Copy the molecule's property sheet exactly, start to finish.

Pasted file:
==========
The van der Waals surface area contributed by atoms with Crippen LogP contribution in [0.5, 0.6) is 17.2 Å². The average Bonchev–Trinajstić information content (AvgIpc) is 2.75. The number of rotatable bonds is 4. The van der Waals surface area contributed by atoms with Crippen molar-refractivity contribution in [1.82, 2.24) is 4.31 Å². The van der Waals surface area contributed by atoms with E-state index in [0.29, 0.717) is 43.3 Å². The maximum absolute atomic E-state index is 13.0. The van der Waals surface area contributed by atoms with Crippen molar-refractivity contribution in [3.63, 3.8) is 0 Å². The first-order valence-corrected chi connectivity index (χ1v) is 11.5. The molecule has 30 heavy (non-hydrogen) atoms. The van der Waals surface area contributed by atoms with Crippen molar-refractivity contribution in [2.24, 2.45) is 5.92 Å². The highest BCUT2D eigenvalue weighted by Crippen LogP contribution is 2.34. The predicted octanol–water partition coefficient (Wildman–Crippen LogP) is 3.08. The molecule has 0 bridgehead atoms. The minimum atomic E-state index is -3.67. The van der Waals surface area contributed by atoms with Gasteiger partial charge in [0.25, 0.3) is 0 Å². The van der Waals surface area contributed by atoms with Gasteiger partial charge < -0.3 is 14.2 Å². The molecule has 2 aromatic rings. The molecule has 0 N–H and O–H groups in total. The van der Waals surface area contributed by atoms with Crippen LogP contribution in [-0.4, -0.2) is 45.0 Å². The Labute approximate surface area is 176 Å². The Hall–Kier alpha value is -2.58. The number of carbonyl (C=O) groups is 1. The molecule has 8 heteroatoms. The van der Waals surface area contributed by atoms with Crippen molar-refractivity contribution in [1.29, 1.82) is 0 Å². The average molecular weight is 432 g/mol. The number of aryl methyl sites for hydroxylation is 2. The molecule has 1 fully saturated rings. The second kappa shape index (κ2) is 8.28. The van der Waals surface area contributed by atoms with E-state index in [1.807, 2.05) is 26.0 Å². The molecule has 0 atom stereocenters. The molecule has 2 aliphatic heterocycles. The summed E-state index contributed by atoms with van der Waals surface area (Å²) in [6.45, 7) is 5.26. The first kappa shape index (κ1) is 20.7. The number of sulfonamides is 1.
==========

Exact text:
The van der Waals surface area contributed by atoms with Crippen LogP contribution in [0.5, 0.6) is 17.2 Å². The average Bonchev–Trinajstić information content (AvgIpc) is 2.75. The number of rotatable bonds is 4. The van der Waals surface area contributed by atoms with Crippen molar-refractivity contribution in [1.82, 2.24) is 4.31 Å². The van der Waals surface area contributed by atoms with E-state index in [0.29, 0.717) is 43.3 Å². The maximum absolute atomic E-state index is 13.0. The van der Waals surface area contributed by atoms with Crippen molar-refractivity contribution in [3.63, 3.8) is 0 Å². The first-order valence-corrected chi connectivity index (χ1v) is 11.5. The molecule has 30 heavy (non-hydrogen) atoms. The van der Waals surface area contributed by atoms with Crippen molar-refractivity contribution in [2.24, 2.45) is 5.92 Å². The highest BCUT2D eigenvalue weighted by Crippen LogP contribution is 2.34. The predicted octanol–water partition coefficient (Wildman–Crippen LogP) is 3.08. The molecule has 0 bridgehead atoms. The minimum atomic E-state index is -3.67. The van der Waals surface area contributed by atoms with Gasteiger partial charge in [0.25, 0.3) is 0 Å². The van der Waals surface area contributed by atoms with Gasteiger partial charge < -0.3 is 14.2 Å². The molecule has 2 aromatic rings. The molecule has 0 N–H and O–H groups in total. The van der Waals surface area contributed by atoms with Crippen LogP contribution in [-0.4, -0.2) is 45.0 Å². The Labute approximate surface area is 176 Å². The Hall–Kier alpha value is -2.58. The number of carbonyl (C=O) groups is 1. The molecule has 8 heteroatoms. The van der Waals surface area contributed by atoms with Crippen molar-refractivity contribution in [1.29, 1.82) is 0 Å². The average molecular weight is 432 g/mol. The number of aryl methyl sites for hydroxylation is 2. The molecule has 1 fully saturated rings. The second kappa shape index (κ2) is 8.28. The van der Waals surface area contributed by atoms with E-state index in [1.807, 2.05) is 26.0 Å². The molecule has 0 atom stereocenters. The molecule has 2 aliphatic heterocycles. The summed E-state index contributed by atoms with van der Waals surface area (Å²) in [6.45, 7) is 5.26. The first kappa shape index (κ1) is 20.7. The number of sulfonamides is 1.